Famously, two Australian eventing riders won Olympic gold medals while competing with serious injuries: Bill Roycroft fell during the cross-country phase at the Rome Olympic Games in 1960, suffering multiple injuries including a broken collarbone and severe concussion. He remounted and finished the course, and was then airlifted to hospital. The following day he checked himself out of hospital in order to compete in the show-jumping phase, as the Australian team was down to only two combinations, and needed three to qualify for the medal. He competed with his arm in a sling. Gillian Rolton fell when her horse slipped on grass at the Atlanta Olympic Games and she fractured her collarbone and some ribs. She remounted and continued, and fell again at a water complex as she was unable to use her left arm at all to control her horse. She again remounted and completed the course, successfully jumping another 15 obstacles, riding one-handed. She refused painkillers in case she was required to ride the following day in the show-jumping phase, but fortunately was not required, and was able to get the medical attention she needed. Her heroic gesture won her a second gold medal. Under the current rules, both these competitors would have been eliminated [9].
Even at the present time, it is difficult at the sport-based level to capture all injury records from the sport of eventing. While the FEI requires comprehensive injury reporting from their international event officials and uses these data for their annual reporting on injury rates and severity [58], the organisation concedes that in the past, injury reports were completed by fence judges, based on their own opinion of the severity of the injury incurred [58]. At a national level in Australia at least, there does not yet appear to be any consolidated data which researchers can access. The Australian peak national body, Equestrian Australia (EA), appointed a national safety officer after the FEI Eventing Safety Forum in 2008 [62], but a search of EA’s website using the keywords “eventing safety,” “risk management,” and “eventing falls data” reveals no report from the national safety officer or any other report on the topic, other than a call for expressions of interest in the voluntary position [63]. In addition, in the days when a rider was able to remount and continue, there was strong motivation for riders to conceal injuries so that they could continue in the competition, particularly at the higher levels such as World Championships and Olympic Games. Bill Roycroft and Gillian Rolton both demonstrate that the prospect of an Olympic Gold Medal is a first-class painkiller.

4. Quantifying Risk in the Sport of Eventing

Given the background difficulties outlined above in accurate case identification and access to comparable data in the topic of horse-related injury in general, it is not surprising that there is a lack of consensus on how best to quantify and calculate risk in the sport of eventing.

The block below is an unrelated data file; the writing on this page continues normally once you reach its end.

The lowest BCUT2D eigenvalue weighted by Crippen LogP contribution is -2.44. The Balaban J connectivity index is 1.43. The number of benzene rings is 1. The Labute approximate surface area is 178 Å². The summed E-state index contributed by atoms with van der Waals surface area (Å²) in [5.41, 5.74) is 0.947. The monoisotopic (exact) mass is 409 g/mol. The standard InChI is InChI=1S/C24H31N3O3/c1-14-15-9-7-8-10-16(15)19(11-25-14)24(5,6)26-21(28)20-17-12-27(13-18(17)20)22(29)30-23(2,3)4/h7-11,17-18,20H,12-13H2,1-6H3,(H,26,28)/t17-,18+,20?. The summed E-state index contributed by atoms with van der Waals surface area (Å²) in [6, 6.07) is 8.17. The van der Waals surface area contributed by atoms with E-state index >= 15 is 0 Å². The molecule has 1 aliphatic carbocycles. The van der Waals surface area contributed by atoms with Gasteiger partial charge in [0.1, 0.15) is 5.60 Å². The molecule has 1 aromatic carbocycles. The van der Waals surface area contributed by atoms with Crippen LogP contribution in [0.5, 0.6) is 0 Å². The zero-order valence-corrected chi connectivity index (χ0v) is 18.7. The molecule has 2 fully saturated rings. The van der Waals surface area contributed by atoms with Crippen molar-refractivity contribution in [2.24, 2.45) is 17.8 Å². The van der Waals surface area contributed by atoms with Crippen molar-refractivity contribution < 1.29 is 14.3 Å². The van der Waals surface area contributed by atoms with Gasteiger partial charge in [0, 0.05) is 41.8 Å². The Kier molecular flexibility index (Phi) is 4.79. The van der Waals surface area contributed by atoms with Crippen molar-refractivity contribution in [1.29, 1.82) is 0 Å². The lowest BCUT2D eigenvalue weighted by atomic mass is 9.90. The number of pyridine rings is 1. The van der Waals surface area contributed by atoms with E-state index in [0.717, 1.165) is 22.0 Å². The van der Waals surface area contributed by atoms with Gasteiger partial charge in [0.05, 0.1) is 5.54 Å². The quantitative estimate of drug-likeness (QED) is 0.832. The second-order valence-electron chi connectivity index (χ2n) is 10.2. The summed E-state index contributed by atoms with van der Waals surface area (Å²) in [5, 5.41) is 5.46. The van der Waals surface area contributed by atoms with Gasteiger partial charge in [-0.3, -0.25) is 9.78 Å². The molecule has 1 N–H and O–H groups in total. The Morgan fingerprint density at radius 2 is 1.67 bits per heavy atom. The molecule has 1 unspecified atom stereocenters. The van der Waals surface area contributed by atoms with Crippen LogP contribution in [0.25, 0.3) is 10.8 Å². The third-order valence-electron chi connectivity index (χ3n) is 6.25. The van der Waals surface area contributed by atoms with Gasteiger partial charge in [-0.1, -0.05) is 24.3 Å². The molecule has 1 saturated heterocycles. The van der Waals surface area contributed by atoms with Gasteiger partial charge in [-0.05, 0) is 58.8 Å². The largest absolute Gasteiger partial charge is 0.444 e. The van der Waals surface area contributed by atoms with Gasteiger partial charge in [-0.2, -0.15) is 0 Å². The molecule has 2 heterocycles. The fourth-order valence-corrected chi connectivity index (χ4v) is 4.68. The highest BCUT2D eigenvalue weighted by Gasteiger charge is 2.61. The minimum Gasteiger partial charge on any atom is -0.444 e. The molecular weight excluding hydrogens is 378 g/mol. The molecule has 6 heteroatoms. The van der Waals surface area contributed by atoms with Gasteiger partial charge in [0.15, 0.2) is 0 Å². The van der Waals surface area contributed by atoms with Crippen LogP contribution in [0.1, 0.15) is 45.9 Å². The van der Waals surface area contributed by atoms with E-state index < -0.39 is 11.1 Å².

There have been many different approaches to the identification and quantification of risk in eventing outlined in the literature, using many disparate denominators, but usually based on the assumption that rider injury is the unwanted outcome usually employed for calculating risk [12,13,14,15,21]. These approaches have most commonly included:
  • Measuring the number of falls as a proportion of the number of participants, assuming that rider and horse/rider falls are the most common cause of rider injury. This process generates a fall incidence rate [21,58].
  • Measuring the number of rider injuries as a proportion of the number of participants, again assuming that rider and horse/rider falls are the most common cause of injury. This process generates an injury incidence rate [12,21,58].
  • Establishing surveillance and monitoring projects, assuming that more universal capture of data on participants engaged in the actual sport, with details of their actual experience, will provide an opportunity for more fine-grained analysis. Such projects can generate information on a number of factors, including demographic data, situational data, information about the horse/rider combination, and factors contributing to the fall, and usually involve on-ground data collection followed up by questionnaires or surveys [14,21]. This process can generate both fall and injury incidence rates.
  • Calculating the number of injuries per hour spent in the activity. This process generates an injury rate per hour [12,14].

4.1. Fall Incidence Rate

This particular denominator, which measures the number of rider falls as a proportion of the number of competitors, has been used by the FEI since 2000, when the international body began collecting falls and injury data from all international-level events held under its aegis. This denominator is useful, in that the assessment of risk in eventing is based on the assumption that rider injuries occur mainly as a result of a rider fall, and so calculating the rate of rider falls can provide an insight into the likelihood of rider injury.
The most recent data from the FEI [58], reporting on all competition years from 2005 to 2014, reveal a total of 8556 rider falls from 152,821 starters, a rate of one fall for every 18 starters. These figures include riders whose fall did not involve a jump—i.e., falls “on the flat” (n = 538).